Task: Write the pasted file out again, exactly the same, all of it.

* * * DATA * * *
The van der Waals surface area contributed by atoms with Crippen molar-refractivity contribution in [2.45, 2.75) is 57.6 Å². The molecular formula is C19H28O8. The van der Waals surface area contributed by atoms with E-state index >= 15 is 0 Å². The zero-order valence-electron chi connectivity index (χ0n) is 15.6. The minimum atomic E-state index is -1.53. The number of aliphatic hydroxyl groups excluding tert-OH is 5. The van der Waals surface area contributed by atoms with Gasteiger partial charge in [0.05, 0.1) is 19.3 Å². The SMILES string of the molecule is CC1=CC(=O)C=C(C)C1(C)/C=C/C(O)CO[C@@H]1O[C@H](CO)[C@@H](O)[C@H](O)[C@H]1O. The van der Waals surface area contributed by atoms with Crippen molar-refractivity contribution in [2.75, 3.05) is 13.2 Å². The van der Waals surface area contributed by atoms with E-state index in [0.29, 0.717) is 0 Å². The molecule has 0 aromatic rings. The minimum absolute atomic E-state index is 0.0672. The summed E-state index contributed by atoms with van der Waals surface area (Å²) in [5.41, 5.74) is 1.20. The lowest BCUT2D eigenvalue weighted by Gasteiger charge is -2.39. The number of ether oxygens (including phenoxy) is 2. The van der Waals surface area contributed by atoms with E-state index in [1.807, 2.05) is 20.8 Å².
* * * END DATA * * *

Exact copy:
The van der Waals surface area contributed by atoms with Crippen molar-refractivity contribution in [2.45, 2.75) is 57.6 Å². The molecular formula is C19H28O8. The van der Waals surface area contributed by atoms with E-state index >= 15 is 0 Å². The zero-order valence-electron chi connectivity index (χ0n) is 15.6. The minimum atomic E-state index is -1.53. The number of aliphatic hydroxyl groups excluding tert-OH is 5. The van der Waals surface area contributed by atoms with Gasteiger partial charge in [0.05, 0.1) is 19.3 Å². The SMILES string of the molecule is CC1=CC(=O)C=C(C)C1(C)/C=C/C(O)CO[C@@H]1O[C@H](CO)[C@@H](O)[C@H](O)[C@H]1O. The van der Waals surface area contributed by atoms with Crippen molar-refractivity contribution in [2.75, 3.05) is 13.2 Å². The van der Waals surface area contributed by atoms with E-state index in [0.29, 0.717) is 0 Å². The molecule has 0 aromatic rings. The minimum absolute atomic E-state index is 0.0672. The summed E-state index contributed by atoms with van der Waals surface area (Å²) in [5.41, 5.74) is 1.20. The lowest BCUT2D eigenvalue weighted by Gasteiger charge is -2.39. The number of ether oxygens (including phenoxy) is 2. The van der Waals surface area contributed by atoms with E-state index in [1.807, 2.05) is 20.8 Å².